Xanax is the brand name of alprazolam, a popular benzodiazepine used to treat anxiety conditions, including generalized anxiety disorder, anxiety associated with depression, and panic disorder. It is sometimes also prescribed to treat other depression symptoms. The medication is short-acting, meaning it rapidly affects the brain but is also quickly metabolized out of the body. This means it can become a target for substance abuse because of the rapid onset of effects. Abuse of Xanax may lead to an overdose.
Additionally, a person may take Xanax in combination with other drugs – most commonly, alcohol or opioid painkillers. Benzodiazepines like Xanax notoriously enhance the effects and dangerous side effects of other CNS depressants; however, because Xanax is widely prescribed – in 2011, it was the 11th most prescribed medication – a person may take the medicine according to their doctor’s recommendation and not know that mixing it with alcohol or prescription painkillers can be deadly.
Xanax Overdose Symptoms
If a person takes a lot of Xanax, or mixes Xanax with other drugs, they may experience an overdose.
- Drowsiness or sleepiness
- Loss of physical coordination or stumbling
- Agitation or aggression
- Stupor (awake but unresponsive)
- Nystagmus (rapid eye movements from side to side)
- Altered mental status
- Blurry vision
- Slurred speech
- Hypotension, or very low blood pressure
- Trouble breathing
- Oxygen deprivation, leading to bluish or clammy skin
When a person suffers from a drug overdose, whether it is from too much Xanax or the drug is mixed with other drugs, it is extremely important to call 911. Emergency medical attention is the only way the person will survive.
How Dangerous Is Xanax?
One report found that in 2011, Xanax was responsible for:
- 199 overdoses
- 156 cases of lost consciousness
- 110 intentional overdoses
- 98 suicides
- 83 comas (a sign of overdose)
- 76 unintentional deaths
Alprazolam is one of the most cited drugs on death certificates, according to the National Vital Statistics Report (NVSR), released by the Centers for Disease Control and Prevention (CDC). Between 2010 and 2014, Xanax by itself was involved in 19,418 overdose deaths; although it was rarely the primary drug of abuse, Xanax is very toxic, often abused, and can be deadly.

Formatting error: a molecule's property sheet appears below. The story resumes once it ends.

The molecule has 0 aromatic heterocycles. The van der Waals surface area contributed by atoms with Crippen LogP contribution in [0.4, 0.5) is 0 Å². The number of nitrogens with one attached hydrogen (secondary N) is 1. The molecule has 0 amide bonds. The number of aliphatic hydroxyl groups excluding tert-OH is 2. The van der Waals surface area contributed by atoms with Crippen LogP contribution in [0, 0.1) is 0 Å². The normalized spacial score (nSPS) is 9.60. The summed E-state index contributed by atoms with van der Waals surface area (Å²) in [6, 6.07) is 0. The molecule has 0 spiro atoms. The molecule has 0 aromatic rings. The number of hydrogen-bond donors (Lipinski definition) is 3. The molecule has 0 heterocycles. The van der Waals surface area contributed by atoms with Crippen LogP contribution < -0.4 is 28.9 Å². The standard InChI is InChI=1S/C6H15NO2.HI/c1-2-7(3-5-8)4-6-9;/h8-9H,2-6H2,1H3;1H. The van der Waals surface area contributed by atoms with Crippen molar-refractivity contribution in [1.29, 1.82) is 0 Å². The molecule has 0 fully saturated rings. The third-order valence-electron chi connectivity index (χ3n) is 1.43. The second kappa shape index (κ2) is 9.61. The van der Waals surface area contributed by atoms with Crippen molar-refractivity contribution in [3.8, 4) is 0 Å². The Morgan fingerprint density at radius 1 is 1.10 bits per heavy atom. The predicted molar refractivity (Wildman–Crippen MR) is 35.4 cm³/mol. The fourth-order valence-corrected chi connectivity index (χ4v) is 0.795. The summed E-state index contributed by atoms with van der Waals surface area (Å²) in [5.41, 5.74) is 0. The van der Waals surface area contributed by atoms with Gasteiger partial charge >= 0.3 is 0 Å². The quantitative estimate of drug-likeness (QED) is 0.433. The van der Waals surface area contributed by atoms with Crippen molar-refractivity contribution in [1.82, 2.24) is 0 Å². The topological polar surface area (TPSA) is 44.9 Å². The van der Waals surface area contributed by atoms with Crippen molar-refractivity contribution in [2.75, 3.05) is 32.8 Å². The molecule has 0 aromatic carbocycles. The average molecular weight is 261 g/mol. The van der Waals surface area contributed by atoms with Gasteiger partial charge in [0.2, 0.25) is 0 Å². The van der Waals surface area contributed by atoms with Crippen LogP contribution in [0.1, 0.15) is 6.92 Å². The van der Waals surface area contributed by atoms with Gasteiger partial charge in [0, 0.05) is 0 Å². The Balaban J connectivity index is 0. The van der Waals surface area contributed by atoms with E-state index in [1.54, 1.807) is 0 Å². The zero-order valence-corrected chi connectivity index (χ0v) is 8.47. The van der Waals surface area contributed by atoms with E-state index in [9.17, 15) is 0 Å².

An older study from 2004, published in the British Journal of Clinical Pharmacology, found that Xanax was more toxic than other benzodiazepines. Researchers examined a database of deliberate self-poisonings involving benzodiazepines; of 2,063 admissions to the hospital, only 131 were alprazolam alone, but the median length of stay in the hospital was 19 hours, which was 1.27 times longer than with the other benzodiazepines. People who took too much Xanax were also over twice as likely to be admitted to the intensive care unit. Among those who overdosed on Xanax, 14 percent required flumazenil to reverse the overdose, and 16 percent were ventilated – substantially higher rates than with the other benzodiazepines in the study.
Mixing Xanax with Alcohol or Opioids
Prescribing information for Xanax states that the benzodiazepine should not be mixed with alcohol or illegal drugs. Xanax can increase sedation, which can cause a person to stop breathing; it also increases the risk of overdose on several drugs, both stimulants and depressants. CNS depressants, including alcohol, significantly increase the risk of experiencing an overdose. In the NVSR, alprazolam was found in overdose deaths in combination with two or more other intoxicating, dangerous drugs.
According to the CDC report, Xanax is found in combination with other drugs in overdoses, including:
- 26 percent also involved hydrocodone
- 23 percent also involved oxycodone
- 18 percent also involved methadone
Of 23,000 prescription drug overdose deaths reported by the CDC in 2013, 31 percent involved a benzodiazepine, like Valium or Xanax.
People may accidentally mix their prescriptions or mix alcohol with prescription medications, but there is also a significant risk among people who purchase drugs illegally. Fake Xanax led to some overdose deaths in 2015 because illicit versions of drugs may not be the original prescription medication at all; the formula may be cut with other drugs, most often fentanyl, or it could be an entirely different drug altogether.
Because benzodiazepines, especially Xanax, can quickly lead to physical dependence, it is important to follow a doctor’s prescription instructions and avoid mixing the medication with other intoxicating substances. People who have been abusing Xanax should seek help for addiction or physical dependence. Anyone who purchases Xanax illicitly for nonmedical purposes needs help to overcome substance abuse.
Abuse of Xanax can lead to overdose, long-term physical harm, and death. Fortunately, there are many rehabilitation programs available to help those struggling with Xanax addiction.